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Carbon - trace metal interactions in the oceanic twilight zone

Carbon - trace metal interactions in the oceanic twilight zone
Carbon - trace metal interactions in the oceanic twilight zone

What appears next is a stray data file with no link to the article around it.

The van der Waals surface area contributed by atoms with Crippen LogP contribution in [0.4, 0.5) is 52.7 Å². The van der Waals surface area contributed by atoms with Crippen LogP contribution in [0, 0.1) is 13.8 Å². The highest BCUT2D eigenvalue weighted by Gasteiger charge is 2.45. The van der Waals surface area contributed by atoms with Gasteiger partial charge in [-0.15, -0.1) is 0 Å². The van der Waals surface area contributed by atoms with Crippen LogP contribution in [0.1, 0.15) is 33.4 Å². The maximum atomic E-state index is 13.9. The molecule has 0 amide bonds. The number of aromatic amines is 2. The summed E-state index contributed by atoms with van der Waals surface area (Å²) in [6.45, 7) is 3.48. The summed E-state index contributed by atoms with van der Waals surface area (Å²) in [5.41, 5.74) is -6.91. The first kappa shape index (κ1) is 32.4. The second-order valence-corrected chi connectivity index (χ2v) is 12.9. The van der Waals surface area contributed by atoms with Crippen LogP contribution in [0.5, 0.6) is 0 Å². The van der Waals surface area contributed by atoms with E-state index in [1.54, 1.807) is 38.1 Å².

Marine microbes are an important control on carbon (C) sequestration depth and biogeochemical cycling of nutrients and trace metals in the global ocean. The biological carbon pump (BCP) is the set of processes by which inorganic carbon (CO2) (along with nutrients and trace metals) is fixed into organic matter via photosynthesis by autotrophic phytoplankton and the C, nutrients and trace metals sequestered away from the atmosphere generally by transport into the deep ocean. Most (~80 %) of the organic C produced by autotrophic phytoplankton is remineralised (returned to the dissolved inorganic inventory from the particulate organic form) in the surface ocean and the inorganic CO2 is available for release back into the atmosphere. The depth at which remineralisation occurs is important, as the deeper the remineralisation depth of the C the increased likelihood of long term storage in the deep water and sediment. The sequestration of C is primarily dependent on flux attenuation and remineralisation of organic matter in the mesopelagic or ‘twilight’ zone (100-1000 m), where much of the downward particle flux is attenuated via zooplankton and bacterial respiration, replenishing dissolved nutrients and trace metals back into the water column. Understanding the controls on the BCP in the twilight zone is important to understand the transfer efficiency of C sequestration and the regulation of atmospheric CO2. Oceanic regions such as the Southern Ocean have inefficient BCPs as the phytoplankton are unable to fully utilise available nutrients, restricting their growth and drawdown of C due to limited access to micronutrients such as iron (Fe). Iron is a scare resource in these regions and low concentrations of bioavailable Fe exert significant controls on global phytoplankton productivity, species composition and therefore ecosystem structure and the C cycle. Iron is not only an important micronutrient for phytoplankton growth but also for heterotrophic bacteria, limiting bacterial secondary production and abundance. Two focused and inter-related processes which influence Fe cycling and consequently C cycling in the mesopelagic were investigated. Firstly, differentiating the biotic and abiotic factors on Fe cycling in the twilight zone and the (de-) coupling of Fe and macronutrients at depth. Secondly, to investigate Fe and C (co-) limitation of mesopelagic bacteria. This researched performed shipboard experiments and subsequent laboratory work to evaluate the relative remineralisation rates of C, Fe and silica (Si) from live and detrital phytoplankton cells resuspended in upper mesopelagic waters. Iron consistently transferred from the particulate fraction into the dissolved fraction from both live and detrital cells, this transfer was dominated by the abiotic movement of extracellular adsorbed particulate iron into the dissolved fraction (de- absorption). The live phytoplankton cells remained viable throughout the incubations and continued to respire C whilst the detrital cells potentially leaked dissolved organic C which was subsequently taken up and respired by bacteria with minimal secondary bacterial production. Limited dissolution of Si occurred from the live viable cells with the detrital cells showing more Si dissolution potential. The remineralisation length scales of Fe, C and Si were thus decoupled in the upper mesopelagic as Fe resulted in the shortest remineralisation length scale due the abiotic transfer of extracellular Fe into the dissolved pool, which could resupply biota potentially alleviating Fe limitation. Intracellular pools of Fe (along with C and Si) would be exported to deeper depths with a slow remineralisation rate if processes such as grazing or cell lysis do not act to break cells up and speed up remineralisation processes. Heterotrophic bacterial production was Fe and C (co-) limited in the mesopelagic above the ferricline. An increase in cell abundance of very large high nucleic bacteria when combined Fe and C were added to mesopelagic waters from 150 and 500 m supported a large (1-2 order of magnitude) increase in bacterial production indicating the (co-) limitation of a sub-population of the free-living bacteria at depth. The controls on ferricline depth and mesopelagic standing stocks of Fe (from winter mixing, scavenging, Fe associated with sinking material and the de-absorption of Fe into the water column) will be important in determining the extent of ocean Fe C (co-) limitation of mesopelagic bacterial growth and production and will be a driver in bacterial community composition at depth. Nutrient limitation in the mesopelagic bacteria has potentially important consequences if it also reduces the overall rate of remineralisation and thus both generates a potential reinforcing feedback on the maintenance of a deep ferricline and increases the remineralisation depth and hence long-term storage of carbon in the ocean.